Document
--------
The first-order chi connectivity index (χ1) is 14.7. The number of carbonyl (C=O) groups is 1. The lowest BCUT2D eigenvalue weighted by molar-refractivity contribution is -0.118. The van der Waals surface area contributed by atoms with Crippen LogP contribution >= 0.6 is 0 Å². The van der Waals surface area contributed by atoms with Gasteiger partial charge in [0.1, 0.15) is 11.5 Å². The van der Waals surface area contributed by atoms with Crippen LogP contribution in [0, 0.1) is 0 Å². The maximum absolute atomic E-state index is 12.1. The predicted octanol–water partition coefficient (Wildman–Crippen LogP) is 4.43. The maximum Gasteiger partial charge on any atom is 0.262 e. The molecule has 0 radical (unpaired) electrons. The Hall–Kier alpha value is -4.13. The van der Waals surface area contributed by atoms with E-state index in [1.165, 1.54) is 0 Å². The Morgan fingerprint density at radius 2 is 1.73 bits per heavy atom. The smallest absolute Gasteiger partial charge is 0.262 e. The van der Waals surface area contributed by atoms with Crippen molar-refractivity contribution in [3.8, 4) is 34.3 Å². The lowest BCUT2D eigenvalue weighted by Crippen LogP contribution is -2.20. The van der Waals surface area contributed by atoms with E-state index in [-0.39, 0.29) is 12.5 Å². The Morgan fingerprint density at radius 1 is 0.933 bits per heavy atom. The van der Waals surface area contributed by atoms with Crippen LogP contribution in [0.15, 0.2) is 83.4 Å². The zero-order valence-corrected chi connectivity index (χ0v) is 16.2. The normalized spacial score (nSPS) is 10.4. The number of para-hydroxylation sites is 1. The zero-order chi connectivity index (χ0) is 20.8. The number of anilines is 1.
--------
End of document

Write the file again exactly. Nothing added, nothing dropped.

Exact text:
The first-order chi connectivity index (χ1) is 14.7. The number of carbonyl (C=O) groups is 1. The lowest BCUT2D eigenvalue weighted by molar-refractivity contribution is -0.118. The van der Waals surface area contributed by atoms with Crippen LogP contribution >= 0.6 is 0 Å². The van der Waals surface area contributed by atoms with Gasteiger partial charge in [0.1, 0.15) is 11.5 Å². The van der Waals surface area contributed by atoms with Crippen LogP contribution in [0, 0.1) is 0 Å². The maximum absolute atomic E-state index is 12.1. The predicted octanol–water partition coefficient (Wildman–Crippen LogP) is 4.43. The maximum Gasteiger partial charge on any atom is 0.262 e. The molecule has 0 radical (unpaired) electrons. The Hall–Kier alpha value is -4.13. The van der Waals surface area contributed by atoms with E-state index in [1.165, 1.54) is 0 Å². The Morgan fingerprint density at radius 2 is 1.73 bits per heavy atom. The smallest absolute Gasteiger partial charge is 0.262 e. The van der Waals surface area contributed by atoms with Crippen molar-refractivity contribution in [3.8, 4) is 34.3 Å². The lowest BCUT2D eigenvalue weighted by Crippen LogP contribution is -2.20. The van der Waals surface area contributed by atoms with E-state index in [-0.39, 0.29) is 12.5 Å². The Morgan fingerprint density at radius 1 is 0.933 bits per heavy atom. The van der Waals surface area contributed by atoms with Crippen LogP contribution in [0.15, 0.2) is 83.4 Å². The zero-order valence-corrected chi connectivity index (χ0v) is 16.2. The normalized spacial score (nSPS) is 10.4. The number of para-hydroxylation sites is 1. The zero-order chi connectivity index (χ0) is 20.8. The number of anilines is 1.